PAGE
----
I am practicing tasting, letting taste be a full-body physical sensation and if it connects to a memory, taking the time to remember.

I am practicing noticing what is working, or going well.

I am noticing how my life has been shaped by trauma, fear, and my family’s assimilation into whiteness and white supremacy culture. I am practicing coming out of denial.

I am taking a lot of walks and taking a lot of pictures on my walks. I am remembering how much I love visual composition, looking around at, framing, and arranging sights and colors and textures and relationships that please and delight me. I am feeling and allowing myself to be delighted by signs of spring.

I am dreaming and envisioning ways out of oppressive structures. Ways to not ever go back to the inhumane “norms” of daily life. I am looking for the ways people are figuring out to push towards liberation in the cracking and crumbling of our society. Doing what I can to add wind to the sails of those ideas, people, organizations, campaigns.

How does your practice and your visioning align with what you most care about?

The themes of the practice are what I care most about.

How does your practice function within the world we have now?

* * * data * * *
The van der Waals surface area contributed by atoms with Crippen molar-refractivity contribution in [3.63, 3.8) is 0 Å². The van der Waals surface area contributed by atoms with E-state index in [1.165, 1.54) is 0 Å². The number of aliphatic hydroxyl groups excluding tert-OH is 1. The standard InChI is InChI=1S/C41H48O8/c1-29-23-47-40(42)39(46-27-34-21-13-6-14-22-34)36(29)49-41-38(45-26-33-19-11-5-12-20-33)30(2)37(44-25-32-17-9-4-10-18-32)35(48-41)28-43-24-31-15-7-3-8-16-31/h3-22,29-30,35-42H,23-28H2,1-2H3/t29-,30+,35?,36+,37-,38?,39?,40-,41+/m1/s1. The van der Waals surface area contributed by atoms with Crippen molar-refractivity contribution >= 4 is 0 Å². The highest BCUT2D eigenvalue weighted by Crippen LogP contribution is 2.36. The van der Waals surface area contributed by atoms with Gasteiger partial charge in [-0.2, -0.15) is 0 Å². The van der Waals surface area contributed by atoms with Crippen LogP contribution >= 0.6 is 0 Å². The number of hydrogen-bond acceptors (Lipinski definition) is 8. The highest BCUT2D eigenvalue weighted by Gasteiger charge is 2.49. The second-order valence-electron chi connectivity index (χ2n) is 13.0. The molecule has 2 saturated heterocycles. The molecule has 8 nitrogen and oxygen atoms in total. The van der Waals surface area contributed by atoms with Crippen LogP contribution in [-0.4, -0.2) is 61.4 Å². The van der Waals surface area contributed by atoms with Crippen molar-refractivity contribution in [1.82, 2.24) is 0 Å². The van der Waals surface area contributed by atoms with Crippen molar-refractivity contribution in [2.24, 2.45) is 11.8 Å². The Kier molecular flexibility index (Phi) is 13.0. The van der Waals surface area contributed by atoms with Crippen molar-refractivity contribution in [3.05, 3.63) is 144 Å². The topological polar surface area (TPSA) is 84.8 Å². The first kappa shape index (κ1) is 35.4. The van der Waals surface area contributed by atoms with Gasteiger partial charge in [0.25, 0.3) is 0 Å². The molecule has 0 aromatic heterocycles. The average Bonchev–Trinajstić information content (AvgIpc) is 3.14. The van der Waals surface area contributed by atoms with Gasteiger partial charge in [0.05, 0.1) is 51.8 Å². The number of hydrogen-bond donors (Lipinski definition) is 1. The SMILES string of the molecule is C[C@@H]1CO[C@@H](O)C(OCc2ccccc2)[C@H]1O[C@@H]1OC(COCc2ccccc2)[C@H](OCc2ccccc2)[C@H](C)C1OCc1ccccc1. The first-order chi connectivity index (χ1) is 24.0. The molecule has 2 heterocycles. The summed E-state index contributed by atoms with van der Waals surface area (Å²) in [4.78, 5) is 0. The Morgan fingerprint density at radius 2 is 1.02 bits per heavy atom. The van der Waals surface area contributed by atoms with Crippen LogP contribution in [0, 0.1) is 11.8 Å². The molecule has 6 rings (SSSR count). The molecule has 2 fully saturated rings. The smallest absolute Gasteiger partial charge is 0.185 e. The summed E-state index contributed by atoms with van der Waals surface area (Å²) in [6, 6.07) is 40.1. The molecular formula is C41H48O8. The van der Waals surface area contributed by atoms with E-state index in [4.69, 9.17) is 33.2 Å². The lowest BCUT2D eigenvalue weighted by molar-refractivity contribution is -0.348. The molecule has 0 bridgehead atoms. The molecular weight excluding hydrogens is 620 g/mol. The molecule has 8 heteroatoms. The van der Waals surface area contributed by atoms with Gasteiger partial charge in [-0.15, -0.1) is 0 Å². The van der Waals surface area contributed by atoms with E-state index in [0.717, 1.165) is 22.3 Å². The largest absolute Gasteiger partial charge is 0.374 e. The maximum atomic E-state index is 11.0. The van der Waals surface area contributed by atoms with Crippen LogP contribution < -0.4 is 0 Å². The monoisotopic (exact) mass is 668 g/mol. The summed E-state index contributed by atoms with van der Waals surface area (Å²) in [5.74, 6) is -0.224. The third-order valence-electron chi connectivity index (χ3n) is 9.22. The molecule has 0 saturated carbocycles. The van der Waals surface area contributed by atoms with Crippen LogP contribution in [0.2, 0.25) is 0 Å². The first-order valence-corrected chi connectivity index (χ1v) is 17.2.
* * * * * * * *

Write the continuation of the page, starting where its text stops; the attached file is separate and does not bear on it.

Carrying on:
The world is changing and so much is being uncovered in mainstream collective consciousness about terrible things that have been happening for a long time, the ways in which those problems are connected, and we humans are interconnected. These practices are functioning to keep me awake to the moment, and alive to the feelings and information coursing through me. They are helping me to grieve this pandemic and what it is revealing about the injustice of the world we have now. They are helping me to stay grounded so I can be in integrity with myself, a good partner to my partner, and good caretaker to my dog, a good neighbor to my neighbors. So that I can take action towards my visions when the opportunities crack open. I hope that these practices of being present and envisioning and working towards liberation will function to bring me into the world I want to live in.

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DISCLAIMER: In addition to my work on InfiniteBody, I serve as Senior Curatorial Director of Gibney. The postings on this site are my own and do not necessarily reflect the views, strategies or opinions of Gibney.